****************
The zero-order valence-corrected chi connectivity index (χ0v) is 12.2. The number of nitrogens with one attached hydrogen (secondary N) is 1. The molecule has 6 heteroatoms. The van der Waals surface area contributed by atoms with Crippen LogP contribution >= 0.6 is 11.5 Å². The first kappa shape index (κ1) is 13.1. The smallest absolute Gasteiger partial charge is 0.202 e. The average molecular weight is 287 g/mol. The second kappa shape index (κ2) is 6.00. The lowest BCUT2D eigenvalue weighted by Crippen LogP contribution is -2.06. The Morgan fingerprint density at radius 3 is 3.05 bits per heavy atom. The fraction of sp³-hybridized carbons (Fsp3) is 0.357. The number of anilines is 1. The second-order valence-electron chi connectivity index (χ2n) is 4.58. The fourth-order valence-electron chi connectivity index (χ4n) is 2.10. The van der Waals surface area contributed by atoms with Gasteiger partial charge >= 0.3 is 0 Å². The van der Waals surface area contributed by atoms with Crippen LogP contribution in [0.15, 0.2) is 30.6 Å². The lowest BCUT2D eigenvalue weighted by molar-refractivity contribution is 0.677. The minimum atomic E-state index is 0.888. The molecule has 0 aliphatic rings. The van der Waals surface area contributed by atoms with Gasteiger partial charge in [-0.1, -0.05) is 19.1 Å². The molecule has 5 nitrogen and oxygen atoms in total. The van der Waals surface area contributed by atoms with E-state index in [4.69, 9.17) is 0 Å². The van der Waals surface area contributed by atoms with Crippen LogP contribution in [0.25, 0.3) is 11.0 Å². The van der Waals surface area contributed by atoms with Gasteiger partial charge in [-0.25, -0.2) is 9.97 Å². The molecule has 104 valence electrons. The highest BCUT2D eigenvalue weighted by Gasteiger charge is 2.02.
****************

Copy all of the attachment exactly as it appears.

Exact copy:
The zero-order valence-corrected chi connectivity index (χ0v) is 12.2. The number of nitrogens with one attached hydrogen (secondary N) is 1. The molecule has 6 heteroatoms. The van der Waals surface area contributed by atoms with Crippen LogP contribution >= 0.6 is 11.5 Å². The first kappa shape index (κ1) is 13.1. The smallest absolute Gasteiger partial charge is 0.202 e. The average molecular weight is 287 g/mol. The second kappa shape index (κ2) is 6.00. The lowest BCUT2D eigenvalue weighted by Crippen LogP contribution is -2.06. The Morgan fingerprint density at radius 3 is 3.05 bits per heavy atom. The fraction of sp³-hybridized carbons (Fsp3) is 0.357. The number of anilines is 1. The second-order valence-electron chi connectivity index (χ2n) is 4.58. The fourth-order valence-electron chi connectivity index (χ4n) is 2.10. The van der Waals surface area contributed by atoms with Gasteiger partial charge >= 0.3 is 0 Å². The van der Waals surface area contributed by atoms with Crippen LogP contribution in [0.15, 0.2) is 30.6 Å². The lowest BCUT2D eigenvalue weighted by molar-refractivity contribution is 0.677. The minimum atomic E-state index is 0.888. The molecule has 0 aliphatic rings. The van der Waals surface area contributed by atoms with Gasteiger partial charge in [-0.1, -0.05) is 19.1 Å². The molecule has 5 nitrogen and oxygen atoms in total. The van der Waals surface area contributed by atoms with E-state index in [4.69, 9.17) is 0 Å². The van der Waals surface area contributed by atoms with Crippen LogP contribution in [0.25, 0.3) is 11.0 Å². The van der Waals surface area contributed by atoms with Gasteiger partial charge in [-0.25, -0.2) is 9.97 Å². The molecule has 104 valence electrons. The highest BCUT2D eigenvalue weighted by Gasteiger charge is 2.02.